Electric fence is a must for keeping goats on pasture: keeping them and our livestock guardian dogs in, AND keeping predators out.
As good as electric fence is, it isn't foolproof. Sometimes it's not working as well as it could be.
The only way you might not know is if... hmm... a goat breaks out of your paddock fence, or you find one of your livestock guardian dogs roaming the whole pasture. Thank goodness for perimeter fence! (Learn how we use permanent, perimeter fence and temporary paddock fencing in this article).
So how do I know if the fencer is working like it should be? I will look at the fencer itself (see picture below) and check to see if it's fully energized, with the lights flashing all the way up to green. If it's not something could be grounding it out. But, do I always want to run back to the barn and troubleshoot? No.
So, enter in one of my favorite grazing / electric fencing tools -- a fence tester. I have the Fault Finder by Gallagher.
When I suspect the fence might not be as hot as usual, or not even on at all, I'll take out the Fault Finder and test the fence. It will show the KV running through the fence, and if there's a grounding issue it will point an arrow to direct you in the direction it's at. It gives me a general idea of where to check the fence to look for down trees, areas where deer may have knocked down the top high tensile wire and it's now touching the woven wire, or other issues. These tend to be my most common issues.
I also like to use the fence tester when I'm running more temporary fence than usual, or running temporary fence outside of our permanent fenced in pasture. These are instances where I want to be especially certain the fence is HOT. The more electric wire I put on my energizer, the greater odds it might drop the KV. Usually, in these instances, I might also need to do more trimming or knocking down grass and brush to make sure there's no other grounding issues, which impact how hot the fence is.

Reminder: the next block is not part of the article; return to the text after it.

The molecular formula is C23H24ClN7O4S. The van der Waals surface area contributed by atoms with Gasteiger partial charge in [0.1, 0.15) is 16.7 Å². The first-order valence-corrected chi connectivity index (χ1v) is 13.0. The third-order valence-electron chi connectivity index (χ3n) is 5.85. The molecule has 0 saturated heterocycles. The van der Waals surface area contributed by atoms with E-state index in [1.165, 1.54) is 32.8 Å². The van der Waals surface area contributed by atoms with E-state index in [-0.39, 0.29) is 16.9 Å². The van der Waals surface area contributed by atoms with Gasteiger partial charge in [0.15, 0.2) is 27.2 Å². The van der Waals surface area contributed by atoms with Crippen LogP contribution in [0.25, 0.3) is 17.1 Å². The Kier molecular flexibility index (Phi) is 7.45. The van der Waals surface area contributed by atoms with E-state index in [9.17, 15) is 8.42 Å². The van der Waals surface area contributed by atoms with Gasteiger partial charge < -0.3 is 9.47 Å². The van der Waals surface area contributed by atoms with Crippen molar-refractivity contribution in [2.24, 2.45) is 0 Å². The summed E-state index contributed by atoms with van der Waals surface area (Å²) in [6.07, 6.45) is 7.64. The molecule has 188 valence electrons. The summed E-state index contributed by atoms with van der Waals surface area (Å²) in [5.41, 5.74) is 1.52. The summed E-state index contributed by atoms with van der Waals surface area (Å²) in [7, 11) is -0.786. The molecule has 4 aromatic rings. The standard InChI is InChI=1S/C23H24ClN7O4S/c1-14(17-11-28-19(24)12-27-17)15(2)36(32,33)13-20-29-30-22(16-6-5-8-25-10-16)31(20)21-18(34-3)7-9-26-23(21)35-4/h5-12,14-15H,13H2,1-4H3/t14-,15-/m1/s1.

If you're going to use electric fence and graze, this is a tool to have. There are several options out there to choose from. I happened to use Gallagher's Fault Finder since I use a lot of their fencing products and have been happy with the quality and performance.
if you're interested in learning more about more of my favorite goat things and how we’re raising meat goats on pasture, join our online community for raising goats for meat here.
I’m honored, and a bit humbled, to share that I’m featured in the most recent issue of the Rural Route magazine, which goes out to farm families and others involved in agriculture in Wisconsin. You can read the full article here to learn more about how I got started raising meat goats in western Wisconsin.
The magazine also featured a number of grilling recipes in the Farm Flavor section from my personal food Instagram account: @GrillingLikeSteven You can check those below. My food account follows my grilling and smoking adventures, mostly following recipes and cooking techniques from one of our family favorite grilling gurus / personalities, Steven Raichlen of the Barbecue Bible. He is also a regular on PBS.
If you’re on Instagram give my farm a follow at @CylonRollingAcres, and if you like a good food feed add my “fun” handle at @GrillingLikeSteven.
If you want to see the whole magazine, click here to read it.